Archaeologists have discovered a unique clay figurine that may represent a prehistoric water goddess in Bavaria, Germany.
The figurine dates from the 8th to 5th century BC during the Iron Age, found in the vicinity of a Hallstatt period settlement on the edge of the Unkenbach lowland.
The Hallstatt culture was the predominant Western and Central European culture during the Late Bronze Age and Early Iron Age, named for its type-site, Hallstatt, a lakeside village in the Austrian Salzkammergut southeast of Salzburg.
The discovery was made during construction works for the Mönchstockheim bypass, resulting in archaeologists conducting a rescue excavation within a small gully, revealing the small clay figure, pieces of glass, pottery, tools made of bone and a clay stamp.
The ceramic finds show no evidence of rounded weathering caused by hydraulic action, suggesting that they were intentionally deposited in the gully as offerings. Studies date the ceramics to the 8th to 6th century BC that corresponds with the Hallstatt period.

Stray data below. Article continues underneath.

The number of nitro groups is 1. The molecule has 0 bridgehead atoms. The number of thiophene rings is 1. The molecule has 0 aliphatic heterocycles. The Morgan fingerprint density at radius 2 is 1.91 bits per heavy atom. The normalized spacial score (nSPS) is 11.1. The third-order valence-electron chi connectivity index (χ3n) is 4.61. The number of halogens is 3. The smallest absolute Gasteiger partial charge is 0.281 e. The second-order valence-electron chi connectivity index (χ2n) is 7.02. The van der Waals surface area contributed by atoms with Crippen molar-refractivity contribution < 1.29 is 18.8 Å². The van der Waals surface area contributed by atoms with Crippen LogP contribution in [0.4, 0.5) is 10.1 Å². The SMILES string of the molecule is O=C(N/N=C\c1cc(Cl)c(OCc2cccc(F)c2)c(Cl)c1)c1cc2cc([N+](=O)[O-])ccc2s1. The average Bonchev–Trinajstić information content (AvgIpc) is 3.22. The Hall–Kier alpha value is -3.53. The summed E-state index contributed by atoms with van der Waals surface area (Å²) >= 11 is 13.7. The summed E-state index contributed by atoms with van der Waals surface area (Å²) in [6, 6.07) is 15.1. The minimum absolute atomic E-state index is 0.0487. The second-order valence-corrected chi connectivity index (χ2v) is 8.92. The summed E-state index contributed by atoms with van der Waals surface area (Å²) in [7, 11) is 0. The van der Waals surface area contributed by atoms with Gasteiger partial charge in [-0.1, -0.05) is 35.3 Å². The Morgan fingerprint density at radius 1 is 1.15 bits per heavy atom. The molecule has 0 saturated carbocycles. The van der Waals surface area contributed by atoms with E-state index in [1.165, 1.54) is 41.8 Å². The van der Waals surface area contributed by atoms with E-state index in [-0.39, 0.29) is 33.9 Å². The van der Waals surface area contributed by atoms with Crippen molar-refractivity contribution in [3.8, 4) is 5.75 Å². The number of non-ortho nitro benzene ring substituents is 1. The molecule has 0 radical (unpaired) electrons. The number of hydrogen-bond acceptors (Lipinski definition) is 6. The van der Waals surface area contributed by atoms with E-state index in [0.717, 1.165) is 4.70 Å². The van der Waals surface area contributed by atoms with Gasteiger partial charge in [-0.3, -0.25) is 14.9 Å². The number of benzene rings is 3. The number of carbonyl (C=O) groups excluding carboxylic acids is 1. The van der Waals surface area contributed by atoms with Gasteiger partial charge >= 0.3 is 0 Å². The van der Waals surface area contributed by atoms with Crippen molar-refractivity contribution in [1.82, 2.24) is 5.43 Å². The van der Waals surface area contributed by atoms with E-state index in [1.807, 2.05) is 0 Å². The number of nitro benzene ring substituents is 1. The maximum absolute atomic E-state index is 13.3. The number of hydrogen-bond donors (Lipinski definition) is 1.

The clay figurine stands at only 19cm tall and is missing the legs and front surface of the upper body. Each side of the head has 5 perforated holes from the height of the lower chin to above the eyeline, possibly representing a hood decorated with metal rings.
Researchers from the Bavarian State Office for the Preservation of Monuments suggest that local peoples may have worshiped the figurine as a water goddess, seeing the gully as a sacred place for ritual offerings. In any case, the figurine functioned as a cult object with a strong connection to water.
“Similar figurines made of clay are known from the western Black Sea region and date back to the 5th millennium BC. However, the other finds at our site point to a much younger dating of the figurine. All of this leaves a lot of room for future interpretation,” says Dr. Stefanie Berg from the Bavarian State Office for Monument Preservation.
Header Image Credit : Bavarian State Office for the Preservation of Monuments